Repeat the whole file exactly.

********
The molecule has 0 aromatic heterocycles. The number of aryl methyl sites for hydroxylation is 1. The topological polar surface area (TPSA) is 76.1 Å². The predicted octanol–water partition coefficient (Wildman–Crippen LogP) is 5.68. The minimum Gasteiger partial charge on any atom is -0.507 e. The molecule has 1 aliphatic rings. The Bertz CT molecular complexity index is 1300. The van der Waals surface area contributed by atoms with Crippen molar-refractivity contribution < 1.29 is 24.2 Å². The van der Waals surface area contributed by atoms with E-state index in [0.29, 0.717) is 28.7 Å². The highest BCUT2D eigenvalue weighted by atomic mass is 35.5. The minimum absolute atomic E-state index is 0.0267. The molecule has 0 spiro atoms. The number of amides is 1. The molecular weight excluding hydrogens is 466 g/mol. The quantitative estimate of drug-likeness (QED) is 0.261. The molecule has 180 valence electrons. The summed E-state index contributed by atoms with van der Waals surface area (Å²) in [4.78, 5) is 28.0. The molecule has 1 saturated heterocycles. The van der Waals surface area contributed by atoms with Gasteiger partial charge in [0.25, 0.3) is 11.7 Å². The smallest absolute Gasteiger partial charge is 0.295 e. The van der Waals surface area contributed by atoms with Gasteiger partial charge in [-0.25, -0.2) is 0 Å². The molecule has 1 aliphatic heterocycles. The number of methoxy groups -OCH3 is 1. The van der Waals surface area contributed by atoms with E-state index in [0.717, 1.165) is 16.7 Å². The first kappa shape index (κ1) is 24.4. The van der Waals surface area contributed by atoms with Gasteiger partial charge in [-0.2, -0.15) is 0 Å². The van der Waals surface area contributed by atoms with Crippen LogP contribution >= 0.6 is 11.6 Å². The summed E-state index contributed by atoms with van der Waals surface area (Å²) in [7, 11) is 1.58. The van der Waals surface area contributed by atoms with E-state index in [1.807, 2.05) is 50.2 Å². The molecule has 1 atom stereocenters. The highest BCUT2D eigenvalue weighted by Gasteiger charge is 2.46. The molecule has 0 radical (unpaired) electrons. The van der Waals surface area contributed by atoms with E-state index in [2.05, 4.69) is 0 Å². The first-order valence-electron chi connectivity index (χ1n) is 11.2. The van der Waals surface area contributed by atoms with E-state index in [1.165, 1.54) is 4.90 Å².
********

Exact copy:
The molecule has 0 aromatic heterocycles. The number of aryl methyl sites for hydroxylation is 1. The topological polar surface area (TPSA) is 76.1 Å². The predicted octanol–water partition coefficient (Wildman–Crippen LogP) is 5.68. The minimum Gasteiger partial charge on any atom is -0.507 e. The molecule has 1 aliphatic rings. The Bertz CT molecular complexity index is 1300. The van der Waals surface area contributed by atoms with Crippen molar-refractivity contribution < 1.29 is 24.2 Å². The van der Waals surface area contributed by atoms with E-state index in [0.29, 0.717) is 28.7 Å². The highest BCUT2D eigenvalue weighted by atomic mass is 35.5. The minimum absolute atomic E-state index is 0.0267. The molecule has 0 spiro atoms. The number of amides is 1. The molecular weight excluding hydrogens is 466 g/mol. The quantitative estimate of drug-likeness (QED) is 0.261. The molecule has 180 valence electrons. The summed E-state index contributed by atoms with van der Waals surface area (Å²) in [4.78, 5) is 28.0. The molecule has 1 saturated heterocycles. The van der Waals surface area contributed by atoms with Gasteiger partial charge in [0.25, 0.3) is 11.7 Å². The smallest absolute Gasteiger partial charge is 0.295 e. The van der Waals surface area contributed by atoms with Gasteiger partial charge in [-0.25, -0.2) is 0 Å². The molecule has 1 aliphatic heterocycles. The number of methoxy groups -OCH3 is 1. The van der Waals surface area contributed by atoms with E-state index in [0.717, 1.165) is 16.7 Å². The first kappa shape index (κ1) is 24.4. The van der Waals surface area contributed by atoms with Gasteiger partial charge in [-0.2, -0.15) is 0 Å². The van der Waals surface area contributed by atoms with Crippen LogP contribution >= 0.6 is 11.6 Å². The summed E-state index contributed by atoms with van der Waals surface area (Å²) in [7, 11) is 1.58. The van der Waals surface area contributed by atoms with E-state index in [1.807, 2.05) is 50.2 Å². The molecule has 1 atom stereocenters. The highest BCUT2D eigenvalue weighted by Gasteiger charge is 2.46. The molecule has 0 radical (unpaired) electrons. The van der Waals surface area contributed by atoms with E-state index in [2.05, 4.69) is 0 Å². The first-order valence-electron chi connectivity index (χ1n) is 11.2. The van der Waals surface area contributed by atoms with E-state index in [1.165, 1.54) is 4.90 Å².